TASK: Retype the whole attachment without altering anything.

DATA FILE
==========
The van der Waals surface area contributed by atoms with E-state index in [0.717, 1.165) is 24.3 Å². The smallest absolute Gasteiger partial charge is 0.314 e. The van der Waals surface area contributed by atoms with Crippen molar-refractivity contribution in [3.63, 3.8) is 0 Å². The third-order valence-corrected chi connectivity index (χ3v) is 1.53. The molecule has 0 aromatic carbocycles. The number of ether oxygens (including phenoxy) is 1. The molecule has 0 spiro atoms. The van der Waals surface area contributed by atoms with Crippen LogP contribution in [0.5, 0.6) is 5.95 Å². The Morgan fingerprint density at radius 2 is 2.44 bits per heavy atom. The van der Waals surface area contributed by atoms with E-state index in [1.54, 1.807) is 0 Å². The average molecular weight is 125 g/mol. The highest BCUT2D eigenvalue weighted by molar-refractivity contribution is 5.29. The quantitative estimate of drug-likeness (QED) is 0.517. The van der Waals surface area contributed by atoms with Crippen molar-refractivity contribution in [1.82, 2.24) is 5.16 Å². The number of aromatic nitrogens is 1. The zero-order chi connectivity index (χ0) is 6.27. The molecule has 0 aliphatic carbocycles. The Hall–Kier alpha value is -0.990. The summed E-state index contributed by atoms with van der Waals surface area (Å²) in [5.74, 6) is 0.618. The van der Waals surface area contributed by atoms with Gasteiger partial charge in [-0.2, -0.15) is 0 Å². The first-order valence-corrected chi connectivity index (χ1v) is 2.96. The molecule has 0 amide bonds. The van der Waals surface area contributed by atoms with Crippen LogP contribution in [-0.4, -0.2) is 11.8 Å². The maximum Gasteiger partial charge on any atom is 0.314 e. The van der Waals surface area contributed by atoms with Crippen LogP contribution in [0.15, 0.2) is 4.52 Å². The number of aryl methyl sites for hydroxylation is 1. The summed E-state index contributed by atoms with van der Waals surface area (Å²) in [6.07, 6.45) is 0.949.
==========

The van der Waals surface area contributed by atoms with E-state index in [0.717, 1.165) is 24.3 Å². The smallest absolute Gasteiger partial charge is 0.314 e. The van der Waals surface area contributed by atoms with Crippen molar-refractivity contribution in [3.63, 3.8) is 0 Å². The third-order valence-corrected chi connectivity index (χ3v) is 1.53. The molecule has 0 aromatic carbocycles. The number of ether oxygens (including phenoxy) is 1. The molecule has 0 spiro atoms. The van der Waals surface area contributed by atoms with Crippen LogP contribution in [0.5, 0.6) is 5.95 Å². The Morgan fingerprint density at radius 2 is 2.44 bits per heavy atom. The van der Waals surface area contributed by atoms with E-state index in [1.54, 1.807) is 0 Å². The average molecular weight is 125 g/mol. The highest BCUT2D eigenvalue weighted by molar-refractivity contribution is 5.29. The quantitative estimate of drug-likeness (QED) is 0.517. The van der Waals surface area contributed by atoms with Crippen molar-refractivity contribution in [1.82, 2.24) is 5.16 Å². The number of aromatic nitrogens is 1. The zero-order chi connectivity index (χ0) is 6.27. The molecule has 0 aliphatic carbocycles. The Hall–Kier alpha value is -0.990. The summed E-state index contributed by atoms with van der Waals surface area (Å²) in [5.74, 6) is 0.618. The van der Waals surface area contributed by atoms with Gasteiger partial charge in [-0.2, -0.15) is 0 Å². The first-order valence-corrected chi connectivity index (χ1v) is 2.96. The molecule has 0 amide bonds. The van der Waals surface area contributed by atoms with Crippen LogP contribution in [-0.4, -0.2) is 11.8 Å². The maximum Gasteiger partial charge on any atom is 0.314 e. The van der Waals surface area contributed by atoms with Crippen LogP contribution in [0.15, 0.2) is 4.52 Å². The number of aryl methyl sites for hydroxylation is 1. The summed E-state index contributed by atoms with van der Waals surface area (Å²) in [6.07, 6.45) is 0.949.